Do we really want to lose? The first duty of those of us who assume the right to interpret events to the public is to make an honest attempt to know what we’re talking about. No form of human endeavor is more complex than making war…and wars are won not by the most-competent military, but by the least-incompetent (and, sometimes, just the luckiest). I wish, just once, a star correspondent would focus on the difficulty and complexity, instead of implying that, were he or she in charge, things would be straightened out promptly. Instead, we got the pro-Obama version of Iraq yet again.

Yes, some “Americans” really do want to lose.

. . . the aggressive negativity of the reporting from Iraq remains inexcusable—there’s no question but that the global media (including our own) is shamelessly partisan, anti-American and anti-Iraqi-government: For all of the al Maliki government’s failings—and, God knows, they’re beyond counting—it’s accomplished more under difficult wartime conditions than plenty of developing-world governments have accomplished in decades…yet, favored dictatorships get a pass from the press, while Iraq’s struggling democracy gets picked apart mercilessly. As I’ve pointed out elsewhere, the Iraqi legislators passed more significant laws last year than did our own Congress—and we, who inherited the Anglo-American tradition, have had eight hundred years of practice. The standards we apply in judging Iraqis are just plain unfair. Now, this doesn’t mean we should excuse corruption—that greatest bane of humankind—or electoral cheating or the like—but it does mean that, while criticizing that which deserves criticism, we should be willing to acknowledge the difficulties this government faces and to give praise when it’s earned. I go back to one of my initial points: A great many partisans, here and in the Middle East, want Iraqi democracy to fail.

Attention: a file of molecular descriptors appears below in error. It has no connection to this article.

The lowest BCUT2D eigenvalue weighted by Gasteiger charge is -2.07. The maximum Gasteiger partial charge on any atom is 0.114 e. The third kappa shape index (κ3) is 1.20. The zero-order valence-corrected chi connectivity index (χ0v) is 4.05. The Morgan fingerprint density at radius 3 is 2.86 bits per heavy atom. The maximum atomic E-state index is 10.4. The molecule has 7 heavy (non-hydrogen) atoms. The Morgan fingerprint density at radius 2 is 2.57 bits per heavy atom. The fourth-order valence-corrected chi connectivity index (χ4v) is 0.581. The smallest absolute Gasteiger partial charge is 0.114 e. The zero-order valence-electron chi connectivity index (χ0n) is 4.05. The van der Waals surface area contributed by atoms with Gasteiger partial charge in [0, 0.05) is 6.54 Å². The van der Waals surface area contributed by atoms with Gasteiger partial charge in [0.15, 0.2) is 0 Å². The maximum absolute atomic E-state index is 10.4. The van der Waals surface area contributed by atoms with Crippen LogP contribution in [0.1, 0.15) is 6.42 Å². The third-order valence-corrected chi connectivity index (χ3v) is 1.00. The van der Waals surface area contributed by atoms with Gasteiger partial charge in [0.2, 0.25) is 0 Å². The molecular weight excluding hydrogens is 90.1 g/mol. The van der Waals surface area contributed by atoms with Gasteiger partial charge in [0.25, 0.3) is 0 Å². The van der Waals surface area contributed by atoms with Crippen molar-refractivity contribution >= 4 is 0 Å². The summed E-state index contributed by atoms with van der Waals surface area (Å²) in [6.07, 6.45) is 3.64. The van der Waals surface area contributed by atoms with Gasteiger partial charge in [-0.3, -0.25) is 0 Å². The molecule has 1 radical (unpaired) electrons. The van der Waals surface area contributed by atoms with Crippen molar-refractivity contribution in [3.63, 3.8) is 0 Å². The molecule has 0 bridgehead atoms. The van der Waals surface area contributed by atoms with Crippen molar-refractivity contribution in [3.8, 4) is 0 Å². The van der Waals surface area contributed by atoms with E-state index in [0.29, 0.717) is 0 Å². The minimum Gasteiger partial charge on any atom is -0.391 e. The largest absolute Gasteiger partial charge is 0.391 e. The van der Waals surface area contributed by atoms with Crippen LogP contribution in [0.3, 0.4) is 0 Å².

For Bush, or Cheney, or Rumsfeld to be proven right on anything is more than some people can bear.



Filed under Idea War, Morale Operations, Old Media

concerned Afghan citizens dime out Taliban

First official use of the term “concerned Afghan citizens” I’ve seen so far. 

Afghan, Coalition Forces Detain Taliban Facilitators

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Filed under G-2

Prine vs. Burden for the Military Information Championship of the World

In this corner,

Matt Burden,

blogging as BlackFive .

In this corner, Carl Prine,

commenting as

Action Hero Sock Puppet.


Action Hero Sock Puppet has been a troll at Blackfive going on two and a half years, tolerated because he served and in my humble opinion is thus afforded courtesy he would not otherwise receive. 

one of the Trib’s investigative reporters, was embedded with the 1st Marine Division. Prine, 36, joined the Trib’s special-projects team in July 2000. His reporting on local heroin abuse has won state and local journalism awards. His 2002 special report on security lapses at chemical and nuclear-power plants was a finalist for the prestigious Oakes Awards and has been recognized by two journalism organizations — Investigative Reporters and Editors and the Society of Environmental Journalists. He is a U.S. Marine veteran of the 1991 Persian Gulf War and previously worked as a combat correspondent in Sierra Leone for the Christian Science Monitor.

An investigative journalist for a second-tier Main Stream Media outlet with significant military experience.  Embedded with  1st MAR DIV, went to Baghdad with them.  A cursory peek at what he reported five years ago looks fairly decent to me.  I first heard of him the other night when he came on PBS.  It was an old rerun, but it was new to me.  He enlisted in the Pennsylvania Army National Guard and went back to Iraq as a shooter.   Whatever douchebaggery he may or may not be guilty of, he has cred.  Cred which he is attempting to trade on in bolstering the reputation of the Main Stream Media as purveyors of Strategic Communications pertaining to the United States Armed Forces and running down the effectiveness of New Media as purveyors of same.

Milblogs exist because millions of serving and former American military personnel and their family members and friends and supporters lost confidence in the objectivity of the MSM.  The anti-war, anti-Bush, anti-military BIAS of the American MSM, the objectively pro-insurgent tone of most of the reporting, and an intolerable predisposition on the part of the press to believe the worst about those fighting in Iraq and Afghanistan created a demand for